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Diospyros

Diospyros is a compiler for generating high-performance, intrinsics-based code for linear algebra kernels running on digital signal processors (DSPs).

At a high level, Diospyros takes fixed-size linear algebra kernels (specified in either a Racket DSL or with a minimal subset of C), uses Rosette's symbolic evaluation to generate a specification, runs a vector rewrite equality saturation engine written in egg, then emits C with DSP-specific intrinsics. Diospyros currently targets the Tensilica Fusion G3 DSP.

ASPLOS artifact

See our evaluation README for instructions on generating the data for our ASPLOS 2021 paper.

Prerequisites

Python

  • Install Python > 3.0.
  • You will also need the following packages:
    • pip3 -mpip install sexpdata

Racket

  • Install Racket > 8.0.
  • Install Rosette by running raco pkg install rosette.
  • Install additional Racket libraries:
    • raco pkg install threading
    • raco pkg install c-utils

Z3

  • Install z3:
    • MacOS: brew install z3
    • Linux example: sudo apt-get install -y z3

Rust

  • Install Rust.
  • Install dependencies for rewrite engine: cargo install --path ./src/dios-egraphs

(Work in progress) Compiling from C: cdios minimal C frontend

The minimal C frontend requires only a single file to specify a new kernel, but it is currently limited in expressiveness.

To install cdios, run the following in the root directory:

pip3 install --user -e .

You can run a simple example with:

cdios cdios-tests/matrix-multiply.c

By default, this will compile the last function in the file and emit the generated C and header files to build/compile-out/kernel.c and build/compile-out/kernel.h, respectively. To compile a specific function, pass the name with --function. For example, cdios cdios-tests/matrix-multiply.c --function matrix_multiply writes the header to build/compile-out/matrix_multiply.h and the implementation to build/compile-out/matrix_multiply.c.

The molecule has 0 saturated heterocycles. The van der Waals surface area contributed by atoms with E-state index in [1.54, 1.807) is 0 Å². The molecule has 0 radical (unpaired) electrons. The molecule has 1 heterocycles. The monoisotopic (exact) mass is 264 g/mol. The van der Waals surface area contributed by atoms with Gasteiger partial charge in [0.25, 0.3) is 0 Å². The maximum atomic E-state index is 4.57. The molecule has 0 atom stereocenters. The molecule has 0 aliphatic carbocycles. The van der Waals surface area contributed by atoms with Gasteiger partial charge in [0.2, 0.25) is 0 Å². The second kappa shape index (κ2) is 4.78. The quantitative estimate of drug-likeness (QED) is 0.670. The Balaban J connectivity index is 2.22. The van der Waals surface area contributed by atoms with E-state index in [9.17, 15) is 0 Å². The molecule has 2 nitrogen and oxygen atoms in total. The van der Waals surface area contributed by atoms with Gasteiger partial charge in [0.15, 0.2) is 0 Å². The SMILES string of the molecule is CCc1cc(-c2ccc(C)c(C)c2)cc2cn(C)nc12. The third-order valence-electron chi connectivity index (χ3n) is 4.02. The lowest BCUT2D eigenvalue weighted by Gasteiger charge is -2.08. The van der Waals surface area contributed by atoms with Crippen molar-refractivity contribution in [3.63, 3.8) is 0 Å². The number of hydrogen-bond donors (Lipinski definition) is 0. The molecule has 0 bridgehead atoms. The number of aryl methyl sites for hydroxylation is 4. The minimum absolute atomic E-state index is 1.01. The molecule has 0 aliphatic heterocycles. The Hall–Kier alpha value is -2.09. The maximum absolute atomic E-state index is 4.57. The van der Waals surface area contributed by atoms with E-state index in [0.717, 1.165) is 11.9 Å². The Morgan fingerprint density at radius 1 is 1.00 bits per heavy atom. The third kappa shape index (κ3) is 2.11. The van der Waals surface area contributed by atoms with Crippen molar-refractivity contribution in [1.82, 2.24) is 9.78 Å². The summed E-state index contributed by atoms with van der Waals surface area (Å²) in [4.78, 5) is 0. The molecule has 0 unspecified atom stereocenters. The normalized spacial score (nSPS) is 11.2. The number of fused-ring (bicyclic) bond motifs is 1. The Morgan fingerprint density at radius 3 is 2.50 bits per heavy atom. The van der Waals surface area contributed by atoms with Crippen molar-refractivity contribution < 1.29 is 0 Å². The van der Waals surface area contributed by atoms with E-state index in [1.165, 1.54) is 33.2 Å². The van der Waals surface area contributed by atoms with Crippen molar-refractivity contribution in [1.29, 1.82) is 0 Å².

cdios runs programs through a standard C compiler (currently gcc) to sanity check correctness, then does a best-effort translation to equivalent Racket.

Currently, programs must have one outermost C function that consumes and mutates arrays and scalars of type float. This outermost function must follow the specific naming conventions and restrictions below.

  • Arrays must have statically-specified sizes, which can be #define'd at the start of the file.
  • Inputs and outputs are identified via a suffix naming convention. Inputs should be suffixed with _in, and outputs should be suffixed with out.
  • Control flow cannot be data dependent (i.e., you can branch on an index, but not based on the value of an array at that index).

The following restrictions currently apply, but are likely to be improved/eliminated soon:

  • Early returns are not supported.
  • Array access via pointer dereference may not compile, and arrays should be specified with, for example, float a_in[SIZE].

Example matrix multiply:

#define A_ROWS 2
#define A_COLS 2
#define B_COLS 2

void matrix_multiply(float a_in[A_ROWS*A_COLS], float b_in[A_COLS*B_COLS], float c_out[A_ROWS*B_COLS]) {
  for (int y = 0; y < A_ROWS; y++) {
    for (int x = 0; x < B_COLS; x++) {
      c_out[B_COLS * y + x] = 0;
      for (int k = 0; k < A_COLS; k++) {
        c_out[B_COLS * y + x] += a_in[A_COLS * y + k] * b_in[B_COLS * k + x];
      }
    }
  }
}

Compiling from Racket DSL

Specifying programs in Racket (currently useful for multi-function kernels, and those with control flow constructs not handled by cdios) involves editing the Racket source code in a few places.

  • Create a new file in src/examples/<new>.rkt. This file must implement an only-spec functiont that consumes a configuration, and produces (1) the resulting specification, (2) a prelude including inputs and outputs, and (3) the output names and sizes of the kernel. See src/examples/matrix-multiply.rkt for an example. The configuration is a key value map that will be specified in JSON for a specific invocation, and should include a key for 'reg-size for the register wide (typically 4) and keys for any kernel-specific sizes.
  • In src/example-gen.rkt, add your new file to the require list, then add the new example to the functions known-benches and run-bench.
  • Run make to rebuild the Racket source with your new changes.
  • To run your new benchmark, create a file named <new>-params and enter the desired configuration in JSON. For example, for QProd, we would create a file q-prod-params.
{
    "reg-size": 4
}
  • Finally, run make <new>-egg (i.e., make q-prod-egg). This will emit both intermediate files and the final kernel (kernel.c) to a directory <new>-out.

Testing

Unit tests

To run all unit tests:

make test-all

To run the inline Racket or Rust tests, respectively:

make test-racket
make test-rust